Pro-choice rally in the South of Ireland

It’s 50 years since the 1967 Abortion Act was passed in Britain, and yet, women in Northern Ireland are still denied the right to choose. Making abortions illegal hasn’t stopped women from having them. It has simply forced them to travel abroad at great cost, risk criminalisation for accessing abortion pills or put their lives at risk with other, dangerous methods of termination.

In the South, the Citizen’s Assembly – set up to advise the government on constitutional issues – has proposed that abortion should be available without restriction up to 12 weeks into pregnancy, and even further for certain cases. While not going far enough, this reflects how quickly public attitudes towards abortion are changing, both North and South of the border. The government were hoping for very limited proposals, and as expected, are now doing their best to sidestep around them. This further proves the need for public action when it comes to winning a woman’s right to choose.

North and South, the political establishment have proved their reluctance to accept change, so we, the people, must be the ones to end these outdated laws. Last year, a poll showed that 58% of people in Northern Ireland believe abortion should be decriminalised, yet this is not supported by any of the main parties. Each party lags well behind their own voters’ attitudes, showing them to be as outdated as they backward laws they stand by. Meanwhile, women continue to face prosecution and the PSNI has stepped up harassment of pro-choice activists, with raids seizing laptops, phones and bank statements.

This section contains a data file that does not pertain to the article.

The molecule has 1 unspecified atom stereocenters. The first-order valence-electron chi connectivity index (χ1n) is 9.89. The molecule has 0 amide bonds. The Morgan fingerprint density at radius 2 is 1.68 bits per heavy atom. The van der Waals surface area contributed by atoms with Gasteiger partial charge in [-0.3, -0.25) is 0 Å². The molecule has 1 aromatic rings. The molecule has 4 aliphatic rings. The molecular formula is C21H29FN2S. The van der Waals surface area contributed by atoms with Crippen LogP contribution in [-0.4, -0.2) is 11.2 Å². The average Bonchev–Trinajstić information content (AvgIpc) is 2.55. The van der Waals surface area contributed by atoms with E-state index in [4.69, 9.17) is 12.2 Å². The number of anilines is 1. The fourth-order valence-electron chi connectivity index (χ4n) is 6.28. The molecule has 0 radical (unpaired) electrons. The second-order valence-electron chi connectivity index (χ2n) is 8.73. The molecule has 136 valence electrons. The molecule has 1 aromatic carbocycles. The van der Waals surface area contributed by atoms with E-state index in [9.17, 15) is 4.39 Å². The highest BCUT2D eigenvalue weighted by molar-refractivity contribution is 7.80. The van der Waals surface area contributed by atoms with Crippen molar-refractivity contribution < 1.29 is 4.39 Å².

Jeremy Corbyn’s commitment to extend the 1967 Abortion Act to Northern Ireland over the heads of the Stormont politicians should give us confidence, but we cannot wait for change to come from above. There is a clear need for a militant campaign, from people of all backgrounds, North and South, to end the tyrannical laws imposed by leaders who no longer reflect the wants and needs of their population.

One example of the power that grassroots campaigns can have is the abortion pill drone action last year. In open defiance of the police present, abortion pills – regarded as essential medicines by the World Health Organisation – were delivered across the border and taken. The message was clear: ‘our governments will not protect our reproductive rights, and therefore we must take this into our own hands’. We need to build a campaign to demand Northern Ireland leaves the dark ages and women’s right to control our own bodies is recognised.

By Cerys Falvey

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